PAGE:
Avatars in High Fidelity use the built in standard set of animations by default. These animations are generic and do not change based on your avatar. You can have your avatar express customized animations by replacing the existing ones.
The methods detailed below are being updated and changed frequently to create a better process to import custom animations for avatars. Keep this in mind before customizing your avatar’s animations.
Before you replace the existing standard animations, you need to prepare your custom animation file. Some guidelines to keep in mind, according to our Avatar Standards Guide.
- Animations must have standard joint names for High Fidelity.
- Animations must have standard joint orientations (y down the bone).
- Key frames must have key frames for every joint at the uniform interval of 30 frames per second.
- Locomotion animation phase has the left ankle in passing position on the frame. Try to match this phase if you want your locomotion animation to blend with the default set.
Once you create your animation:
- Export your animation from the external tool of your choice as an FBX file.
- Upload your animation to a cloud server and copy the URL.
You can enrich your High Fidelity experience by making your avatar express customized animations. Do this by replacing the standard animations for your avatar.
We’ve listed the different ways you can do this:
- Override an Existing Animation: This method uses scripts to override existing animations.
- Override a Role Animation: Use this method to replace standard animation roles in the animation JSON file.
- Use the Animation Graph File: Edit or create your own Animation Graph file.
If you create a custom JSON file for your avatar’s animations, you will not inherit any updates made to the standard animations’ JSON file. You can perform a text merge to the latest version at any time.
Override an Existing Animation¶
|MyAvatar.overrideAnimation||This method can be used to play any animation on the current avatar. It will move smoothly from the current pose to the starting frame of the custom animation. For example, if your avatar is waving, this script will stop your avatar waving and play the custom animation provided.|
|AnimationCache.prefetch||This method fetches a resource. You can use this to fetch a custom animation you’ve hosted on a cloud server. If you do not prefetch your animations before playing them, you might see a t-pose appear briefly as the animation is downloaded.|
|MyAvatar.restoreAnimation||This method stops the override function from playing any custom animation. Your avatar will go back to playing the standard animations.|
This process to replace an existing animation will take complete control of all avatar joints. Inverse Kinematics of the hands and head of HMD users will be disabled.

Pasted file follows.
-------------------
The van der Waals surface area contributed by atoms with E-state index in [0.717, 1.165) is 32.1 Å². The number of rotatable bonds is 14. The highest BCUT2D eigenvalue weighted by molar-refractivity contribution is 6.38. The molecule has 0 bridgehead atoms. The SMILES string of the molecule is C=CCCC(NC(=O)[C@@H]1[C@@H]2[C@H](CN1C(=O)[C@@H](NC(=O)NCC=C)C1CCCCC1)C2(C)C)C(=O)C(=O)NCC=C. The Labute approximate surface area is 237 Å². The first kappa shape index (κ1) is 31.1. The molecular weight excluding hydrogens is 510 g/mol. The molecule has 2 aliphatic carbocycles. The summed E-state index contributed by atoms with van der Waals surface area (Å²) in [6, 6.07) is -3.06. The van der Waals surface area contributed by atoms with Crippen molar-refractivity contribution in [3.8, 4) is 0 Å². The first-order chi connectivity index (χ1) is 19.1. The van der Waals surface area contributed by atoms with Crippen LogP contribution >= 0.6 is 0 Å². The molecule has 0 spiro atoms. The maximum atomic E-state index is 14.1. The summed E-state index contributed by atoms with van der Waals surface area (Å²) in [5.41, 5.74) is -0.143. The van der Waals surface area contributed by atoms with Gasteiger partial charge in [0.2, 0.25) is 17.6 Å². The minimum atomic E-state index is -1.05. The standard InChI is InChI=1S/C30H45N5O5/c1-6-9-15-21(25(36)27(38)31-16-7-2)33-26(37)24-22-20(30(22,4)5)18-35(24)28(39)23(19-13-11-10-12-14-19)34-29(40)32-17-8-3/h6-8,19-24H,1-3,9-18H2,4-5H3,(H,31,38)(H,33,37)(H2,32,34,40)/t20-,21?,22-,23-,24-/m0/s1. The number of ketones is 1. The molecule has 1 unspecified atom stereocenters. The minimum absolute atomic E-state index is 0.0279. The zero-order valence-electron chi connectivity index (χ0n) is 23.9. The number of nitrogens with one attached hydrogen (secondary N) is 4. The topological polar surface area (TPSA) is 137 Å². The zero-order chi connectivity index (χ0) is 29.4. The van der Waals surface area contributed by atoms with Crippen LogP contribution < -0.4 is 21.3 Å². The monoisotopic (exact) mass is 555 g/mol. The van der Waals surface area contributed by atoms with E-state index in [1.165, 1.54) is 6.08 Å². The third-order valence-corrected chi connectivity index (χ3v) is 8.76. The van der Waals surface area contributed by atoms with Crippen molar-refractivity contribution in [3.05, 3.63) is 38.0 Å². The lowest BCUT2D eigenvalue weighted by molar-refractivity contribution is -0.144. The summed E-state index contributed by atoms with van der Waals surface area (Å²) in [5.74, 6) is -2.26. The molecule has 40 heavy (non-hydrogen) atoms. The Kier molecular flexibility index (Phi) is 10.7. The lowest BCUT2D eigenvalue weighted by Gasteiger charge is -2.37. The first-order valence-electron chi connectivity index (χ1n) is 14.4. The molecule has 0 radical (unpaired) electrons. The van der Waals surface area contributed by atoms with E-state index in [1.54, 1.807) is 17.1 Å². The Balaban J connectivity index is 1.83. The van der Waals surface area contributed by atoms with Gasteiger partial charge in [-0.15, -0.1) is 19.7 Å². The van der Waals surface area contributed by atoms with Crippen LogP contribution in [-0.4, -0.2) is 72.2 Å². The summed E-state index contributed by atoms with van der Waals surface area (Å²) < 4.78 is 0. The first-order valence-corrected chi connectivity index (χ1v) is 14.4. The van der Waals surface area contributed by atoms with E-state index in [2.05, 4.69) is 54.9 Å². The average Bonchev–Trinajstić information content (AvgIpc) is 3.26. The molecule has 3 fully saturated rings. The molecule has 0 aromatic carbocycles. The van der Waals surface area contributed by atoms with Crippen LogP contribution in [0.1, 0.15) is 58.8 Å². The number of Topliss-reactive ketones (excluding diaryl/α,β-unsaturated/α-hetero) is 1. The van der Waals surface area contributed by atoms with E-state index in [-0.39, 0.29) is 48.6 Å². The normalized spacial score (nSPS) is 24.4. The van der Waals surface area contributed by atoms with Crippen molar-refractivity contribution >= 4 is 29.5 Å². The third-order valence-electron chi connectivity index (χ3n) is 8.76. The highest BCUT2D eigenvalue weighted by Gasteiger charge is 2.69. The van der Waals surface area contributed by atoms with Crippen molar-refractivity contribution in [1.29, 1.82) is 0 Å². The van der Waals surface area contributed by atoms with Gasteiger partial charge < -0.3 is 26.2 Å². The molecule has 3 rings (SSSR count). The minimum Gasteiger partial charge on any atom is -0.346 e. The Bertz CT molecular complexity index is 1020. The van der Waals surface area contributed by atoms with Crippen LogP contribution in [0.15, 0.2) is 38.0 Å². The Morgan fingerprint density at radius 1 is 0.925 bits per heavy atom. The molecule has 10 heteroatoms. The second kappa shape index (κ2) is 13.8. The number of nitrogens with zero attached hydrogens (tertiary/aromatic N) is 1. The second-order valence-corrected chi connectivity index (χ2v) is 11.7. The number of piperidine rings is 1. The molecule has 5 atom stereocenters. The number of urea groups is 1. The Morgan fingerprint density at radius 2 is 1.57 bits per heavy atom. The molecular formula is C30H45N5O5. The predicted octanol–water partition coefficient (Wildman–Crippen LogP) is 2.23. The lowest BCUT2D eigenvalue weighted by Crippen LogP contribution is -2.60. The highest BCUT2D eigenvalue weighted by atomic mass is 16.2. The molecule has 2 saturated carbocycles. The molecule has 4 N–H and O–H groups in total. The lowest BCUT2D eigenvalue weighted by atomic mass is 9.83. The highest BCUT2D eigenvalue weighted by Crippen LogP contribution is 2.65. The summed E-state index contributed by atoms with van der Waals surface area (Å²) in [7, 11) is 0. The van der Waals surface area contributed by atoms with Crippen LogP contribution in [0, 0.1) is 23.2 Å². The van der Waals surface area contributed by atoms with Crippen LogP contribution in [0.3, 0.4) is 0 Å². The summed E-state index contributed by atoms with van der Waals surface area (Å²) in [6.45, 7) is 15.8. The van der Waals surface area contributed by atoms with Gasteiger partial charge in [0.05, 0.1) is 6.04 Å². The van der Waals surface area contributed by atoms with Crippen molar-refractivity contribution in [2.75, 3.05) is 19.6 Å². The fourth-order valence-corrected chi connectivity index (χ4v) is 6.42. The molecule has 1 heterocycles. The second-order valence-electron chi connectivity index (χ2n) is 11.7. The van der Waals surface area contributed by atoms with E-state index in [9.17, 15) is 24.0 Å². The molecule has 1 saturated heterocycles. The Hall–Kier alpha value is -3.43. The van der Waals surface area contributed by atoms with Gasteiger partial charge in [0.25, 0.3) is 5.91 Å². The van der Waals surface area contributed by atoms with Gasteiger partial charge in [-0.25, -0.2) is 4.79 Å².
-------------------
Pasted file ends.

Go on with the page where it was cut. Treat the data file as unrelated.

Override a Role Animation¶
All existing animations are defined by a set of animation roles. An animation role is like a trigger based on the type of input device you are using. Each animation role maps to an action the avatar can perform. This exists by default in the avatar animations JSON file. For example, if you are using hand controllers and you fully squeeze your right hand over it, your avatar will perform a gesture where its right hand is grasped close.
- Use MyAvatar.getAnimationRoles to view the list of roles for the current avatar.
- You can replace the animation for each role with a custom animation (FBX file) using MyAvatar.overrideRoleAnimation.
We’ve listed the animation roles and their description. Animation roles are frequently updated. We recommend using
MyAvatar.getAnimationRoles to get the latest animation roles being used. The standard animation FBX files for these roles can be found in the High Fidelity source code repository on GitHub.
|rightHandGraspOpen||When hand controller trigger is not squeezed.|
|rightHandGraspClosed||When hand controller trigger is fully squeezed.|
|rightIndexPointClosed||Point gesture with trigger squeezed.|
|rightThumbRaiseOpen||Thumbs up gesture.|
|rightThumbRaiseClosed||Thumbs up gesture with trigger squeezed.|
|rightIndexPointAndThumbRaiseOpen||Simultaneous thumbs up and point gesture.|
|rightIndexPointAndThumbRaiseClosed||Simultaneous thumbs up and point gesture, with trigger squeezed.|
|leftHandGraspOpen||When hand controller trigger is not squeezed.|
|leftHandGraspClosed||When hand controller trigger is fully squeezed.|
|leftIndexPointClosed||Point gesture with trigger squeezed.|
|leftThumbRaiseOpen||Thumbs up gesture.|
|leftThumbRaiseClosed||Thumbs up gesture with trigger squeezed.|
|leftIndexPointAndThumbRaiseOpen||Simultaneous thumbs up and point gesture.|
|leftIndexPointAndThumbRaiseClosed||Simultaneous thumbs up and point gesture, with trigger squeezed.|
|idleStand||Standing still, not talking.|
|idleTalk||Standing still, but avatar is talking.|
|walkFwdShort_c||Walking forward at 0.5 m/s.|
|walkFwdNormal_c, walkFwdFast_c||Walking forward at 1.8 m/s. Walking forward at 2.3 m/s.|
|walkFwdJog_c, walkFwdRun_c||Walking forward at 3.2 m/s. Walking forward at 4.5 m/s.|
|idleToWalkFwd, idleSettle||Short transition from standing idle to walking forward. Transition from walk to idle.|
|walkBwdShort_c||Walking backward at 0.6 m/s.|